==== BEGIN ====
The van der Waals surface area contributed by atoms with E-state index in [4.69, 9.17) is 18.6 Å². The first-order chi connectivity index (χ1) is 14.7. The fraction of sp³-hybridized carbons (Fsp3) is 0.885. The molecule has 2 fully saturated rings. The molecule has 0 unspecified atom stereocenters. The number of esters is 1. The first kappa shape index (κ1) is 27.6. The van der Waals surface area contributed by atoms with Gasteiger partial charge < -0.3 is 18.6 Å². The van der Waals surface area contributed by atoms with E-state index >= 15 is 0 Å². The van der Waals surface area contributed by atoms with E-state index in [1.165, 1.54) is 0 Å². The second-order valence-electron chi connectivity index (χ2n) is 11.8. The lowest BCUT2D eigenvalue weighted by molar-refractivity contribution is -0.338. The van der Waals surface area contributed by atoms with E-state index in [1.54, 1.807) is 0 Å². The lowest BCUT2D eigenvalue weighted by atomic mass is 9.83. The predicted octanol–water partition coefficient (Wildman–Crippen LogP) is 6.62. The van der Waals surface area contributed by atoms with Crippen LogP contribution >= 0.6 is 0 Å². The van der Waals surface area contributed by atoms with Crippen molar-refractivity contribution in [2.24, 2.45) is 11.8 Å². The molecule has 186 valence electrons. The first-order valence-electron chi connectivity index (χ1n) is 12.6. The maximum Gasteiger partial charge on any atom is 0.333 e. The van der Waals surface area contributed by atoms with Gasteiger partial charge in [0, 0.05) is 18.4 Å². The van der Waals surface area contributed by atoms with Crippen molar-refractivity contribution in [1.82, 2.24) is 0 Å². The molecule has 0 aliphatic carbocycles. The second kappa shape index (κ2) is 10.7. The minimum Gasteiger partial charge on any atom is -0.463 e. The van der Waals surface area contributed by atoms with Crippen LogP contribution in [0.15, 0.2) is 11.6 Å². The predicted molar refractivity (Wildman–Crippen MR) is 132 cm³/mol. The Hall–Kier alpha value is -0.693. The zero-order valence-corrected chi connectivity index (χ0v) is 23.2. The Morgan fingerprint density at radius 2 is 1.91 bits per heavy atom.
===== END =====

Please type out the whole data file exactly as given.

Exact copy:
The van der Waals surface area contributed by atoms with E-state index in [4.69, 9.17) is 18.6 Å². The first-order chi connectivity index (χ1) is 14.7. The fraction of sp³-hybridized carbons (Fsp3) is 0.885. The molecule has 2 fully saturated rings. The molecule has 0 unspecified atom stereocenters. The number of esters is 1. The first kappa shape index (κ1) is 27.6. The van der Waals surface area contributed by atoms with Gasteiger partial charge < -0.3 is 18.6 Å². The van der Waals surface area contributed by atoms with E-state index >= 15 is 0 Å². The van der Waals surface area contributed by atoms with E-state index in [1.165, 1.54) is 0 Å². The second-order valence-electron chi connectivity index (χ2n) is 11.8. The lowest BCUT2D eigenvalue weighted by molar-refractivity contribution is -0.338. The van der Waals surface area contributed by atoms with E-state index in [1.54, 1.807) is 0 Å². The lowest BCUT2D eigenvalue weighted by atomic mass is 9.83. The predicted octanol–water partition coefficient (Wildman–Crippen LogP) is 6.62. The van der Waals surface area contributed by atoms with Crippen LogP contribution >= 0.6 is 0 Å². The van der Waals surface area contributed by atoms with Crippen molar-refractivity contribution in [2.24, 2.45) is 11.8 Å². The molecule has 186 valence electrons. The first-order valence-electron chi connectivity index (χ1n) is 12.6. The maximum Gasteiger partial charge on any atom is 0.333 e. The van der Waals surface area contributed by atoms with Gasteiger partial charge in [0, 0.05) is 18.4 Å². The van der Waals surface area contributed by atoms with Crippen molar-refractivity contribution in [1.82, 2.24) is 0 Å². The molecule has 0 aliphatic carbocycles. The second kappa shape index (κ2) is 10.7. The minimum Gasteiger partial charge on any atom is -0.463 e. The van der Waals surface area contributed by atoms with Crippen LogP contribution in [0.15, 0.2) is 11.6 Å². The predicted molar refractivity (Wildman–Crippen MR) is 132 cm³/mol. The Hall–Kier alpha value is -0.693. The zero-order valence-corrected chi connectivity index (χ0v) is 23.2. The Morgan fingerprint density at radius 2 is 1.91 bits per heavy atom.